Dog owners are nothing if not loyal to their furred encounters. So it makes sense that their ideal travel destinations are ones that welcome dogs. With their book, Fifty Places to Travel With Your Dog Before You Die, Chris Santella and DC Helmuth set out to provide a road map and inspirational guide for those who want to take Fido along wherever they go. Helmuth and Santella came up with their list by interviewing experts in the canine community, and each place is presented as the recommendation of one of these experts. From their book, here’s a selection of top venues to travel around the globe with your dog. Happy Trails!
“Culturally in Alaska, there’s an acceptance that if you’re going to do something, you’re more likely than not to bring your dog,” explains dog-supply store owner Mark Robokoff. “Whether you’re going four-wheeling, snow machining, fishing or hunting, the dog is coming.” why? It has to do with the official state sport—dog mushing, which some may know as dog sledding. Variants now include skijoring in the winter and bikejoring and canicross in the summer.
“Bend is a great place to visit, or live, with your dog,” Dani Reese, the community manager of an outdoor performance dog gear company, says. “Most of the businesses are dog-friendly, and so are the breweries.” She continues, “In the summer, I like to take my dog out on a stand-up paddleboard” on the Deschutes River.
National Park Adventure
Yosemite National Park
All drive-in, non-group campgrounds in Yosemite National Park welcome dogs on-leash and a network of paved paths weave through the park’s famous valley, allowing you to see nearly all of the most iconic viewpoints with your dog by your side. Generally speaking, if the path is paved, you can take your pup. “Our favorite hike was probably Tenaya Lake,” reflected Kate Sumser, an aspiring public defender who’s traveled far and wide with her dog Luna. “There were other dogs playing in the water there…I think that is one of my favorite places on the planet.”
Jasper National Park has miles of majestic dog-friendly trails and lakes. It is a protected evergreen paradise that is almost double in square mileage and half as populated as its southern sister, Banff. “Jasper is really an all-season destination,” says Instagrammer Matt Campbell, pet-parent of Dogtor Ellie Sattler. “You can hike and canoe in the spring and summer, but in the winter you can ski, rent snowshoes and enjoy acres of fresh powder.”
Dog-friendly beer gardens and outdoor patios decorate Atlanta’s cityscape. Instagrammer Julie Chabot, dog mom of Ernie says, “There are so many dog-friendly events. There are hikes, meetups at breweries, walks on the BeltLine”—a 22-mile-long network of former railroad tracks. “It’s very easy to get into the dog community here…I feel like you can take your dog just about everywhere.”
With about one dog for every 11 residents, Madrid is proud to be the most dog-friendly city in Spain. It was the first city in the country to allow dogs on the Metro, outside of commuting hours. Many restaurants are dog-friendly, too. “At El Perro y la Galleta the inside is all dog-themed. They let dogs sit with you right at the table,” says Instagrammer Caitlyn Nissim and parent to Remy.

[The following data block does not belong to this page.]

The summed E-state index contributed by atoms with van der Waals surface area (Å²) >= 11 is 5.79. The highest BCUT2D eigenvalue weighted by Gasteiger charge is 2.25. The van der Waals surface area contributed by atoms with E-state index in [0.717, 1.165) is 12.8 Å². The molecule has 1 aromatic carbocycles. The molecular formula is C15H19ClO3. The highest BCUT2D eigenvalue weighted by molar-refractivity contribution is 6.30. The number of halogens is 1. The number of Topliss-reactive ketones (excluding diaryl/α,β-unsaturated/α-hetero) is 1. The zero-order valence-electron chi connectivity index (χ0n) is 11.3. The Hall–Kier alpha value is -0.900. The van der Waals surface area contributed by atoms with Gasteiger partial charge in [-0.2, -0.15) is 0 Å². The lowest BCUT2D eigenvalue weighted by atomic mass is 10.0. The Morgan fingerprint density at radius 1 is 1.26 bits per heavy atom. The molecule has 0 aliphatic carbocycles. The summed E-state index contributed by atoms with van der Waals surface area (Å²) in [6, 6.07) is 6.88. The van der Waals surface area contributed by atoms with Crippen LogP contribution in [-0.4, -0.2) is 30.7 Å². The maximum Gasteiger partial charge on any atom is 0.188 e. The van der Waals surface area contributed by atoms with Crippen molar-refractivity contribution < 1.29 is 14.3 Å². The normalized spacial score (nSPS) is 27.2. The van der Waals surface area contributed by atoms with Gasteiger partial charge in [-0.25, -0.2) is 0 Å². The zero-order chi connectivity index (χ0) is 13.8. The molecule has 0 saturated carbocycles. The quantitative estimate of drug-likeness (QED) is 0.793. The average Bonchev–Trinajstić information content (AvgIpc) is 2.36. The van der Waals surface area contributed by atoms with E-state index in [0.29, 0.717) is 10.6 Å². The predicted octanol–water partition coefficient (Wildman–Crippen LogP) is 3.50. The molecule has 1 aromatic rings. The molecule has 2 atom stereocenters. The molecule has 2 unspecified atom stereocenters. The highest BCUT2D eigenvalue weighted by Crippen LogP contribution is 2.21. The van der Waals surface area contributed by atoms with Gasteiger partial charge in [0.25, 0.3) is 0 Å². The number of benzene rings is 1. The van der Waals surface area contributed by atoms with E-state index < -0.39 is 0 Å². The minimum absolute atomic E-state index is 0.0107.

A little-known fact about Venice is that dogs are typically welcome on gondola rides. “One aspect I quickly noticed about Italian culture is that it is quite dog-friendly,” says Shandos Cleaver, founder of a dog-friendly travel blog in Australia and Europe. “One of our miniature dachshund Schintzel’s favorite things was to visit Saint Mark’s Square. If you go earlier in the morning, there are usually huge flocks of pigeons. Schnitzel used to dive into them, and they would scatter everywhere, like a pile of leaves that keeps filing up.”
Vienna’s elegant cafés serve decadent coffees, grand pastries and luxurious cakes to humans—and dogs are welcome guests. “It’s not just that you can bring your dog. It’s that your dog is invited,” emphasized Amanda Klecker, an advocate against kill shelters and dog mom to Jonathan Warren. Be sure to check out Cafe Landtmann in particular. This plush, wood-paneled 19th-century coffeehouse is famous for its artful espressos and has been frequented by Sigmund Freud and Paul McCartney.
Japan is the only country in the world where pets outnumber children. Dogs are treated like royalty in Japan’s resort town of Koyaru. Doggy’s Island Resort is equally dedicated to (if not more so than) the comfort and health of its canine guests and its human ones. The experience for dogs is “like a kindergarten,” says Kimiko Takemura, PR executive and pet-rescue advocate. “At Doggy’s Island, he can be a dog, he can be free.” Each mealtime includes a chef’s handmade dog menu and the grounds feature multiple swimming pools and splash ponds.
Martinborough, New Zealand
A key stop on the nearly 292-mile Classic New Zealand Wine Trail is Martinborough— “extremely charming, provincial and so dog-friendly,” says Rachel McIndoe, cofounder of a dog-friendly travel blog. “My favorite may be Palliser Estate. The family loves dogs. They recently started releasing some vintage wines and named each of them after one of the family’s beloved dogs.” Other especially dog-friendly wineries include Colombo Martinborough and Luna Estate.
Adapted from Fifty Places to Travel With Your Dog Before You Die © Chris Santella and DC Helmuth. Published by Abrams.